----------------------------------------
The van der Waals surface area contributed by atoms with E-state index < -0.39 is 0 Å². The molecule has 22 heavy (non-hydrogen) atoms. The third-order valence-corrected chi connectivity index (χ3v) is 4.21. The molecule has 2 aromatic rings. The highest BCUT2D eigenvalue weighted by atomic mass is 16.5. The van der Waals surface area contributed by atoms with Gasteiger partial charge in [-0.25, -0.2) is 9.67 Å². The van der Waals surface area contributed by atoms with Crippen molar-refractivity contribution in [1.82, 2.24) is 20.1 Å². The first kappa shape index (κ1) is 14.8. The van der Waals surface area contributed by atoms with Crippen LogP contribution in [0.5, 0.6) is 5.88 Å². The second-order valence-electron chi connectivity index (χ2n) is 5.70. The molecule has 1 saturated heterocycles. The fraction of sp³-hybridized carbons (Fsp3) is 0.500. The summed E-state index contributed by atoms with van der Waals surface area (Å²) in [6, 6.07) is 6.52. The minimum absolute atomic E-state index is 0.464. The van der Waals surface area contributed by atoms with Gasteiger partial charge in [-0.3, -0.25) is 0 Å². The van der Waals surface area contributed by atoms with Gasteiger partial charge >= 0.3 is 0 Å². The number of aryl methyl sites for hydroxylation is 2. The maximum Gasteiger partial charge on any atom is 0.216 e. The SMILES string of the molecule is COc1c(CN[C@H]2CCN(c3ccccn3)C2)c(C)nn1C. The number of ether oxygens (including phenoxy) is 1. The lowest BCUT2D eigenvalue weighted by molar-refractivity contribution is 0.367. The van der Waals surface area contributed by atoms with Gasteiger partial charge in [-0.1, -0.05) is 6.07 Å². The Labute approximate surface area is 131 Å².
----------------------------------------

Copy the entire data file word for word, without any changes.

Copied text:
The van der Waals surface area contributed by atoms with E-state index < -0.39 is 0 Å². The molecule has 22 heavy (non-hydrogen) atoms. The third-order valence-corrected chi connectivity index (χ3v) is 4.21. The molecule has 2 aromatic rings. The highest BCUT2D eigenvalue weighted by atomic mass is 16.5. The van der Waals surface area contributed by atoms with Gasteiger partial charge in [-0.25, -0.2) is 9.67 Å². The van der Waals surface area contributed by atoms with Crippen molar-refractivity contribution in [1.82, 2.24) is 20.1 Å². The first kappa shape index (κ1) is 14.8. The van der Waals surface area contributed by atoms with Crippen LogP contribution in [0.5, 0.6) is 5.88 Å². The second-order valence-electron chi connectivity index (χ2n) is 5.70. The molecule has 1 saturated heterocycles. The fraction of sp³-hybridized carbons (Fsp3) is 0.500. The summed E-state index contributed by atoms with van der Waals surface area (Å²) in [6, 6.07) is 6.52. The minimum absolute atomic E-state index is 0.464. The van der Waals surface area contributed by atoms with Gasteiger partial charge in [-0.3, -0.25) is 0 Å². The van der Waals surface area contributed by atoms with Gasteiger partial charge >= 0.3 is 0 Å². The number of aryl methyl sites for hydroxylation is 2. The maximum Gasteiger partial charge on any atom is 0.216 e. The SMILES string of the molecule is COc1c(CN[C@H]2CCN(c3ccccn3)C2)c(C)nn1C. The number of ether oxygens (including phenoxy) is 1. The lowest BCUT2D eigenvalue weighted by molar-refractivity contribution is 0.367. The van der Waals surface area contributed by atoms with Gasteiger partial charge in [-0.1, -0.05) is 6.07 Å². The Labute approximate surface area is 131 Å².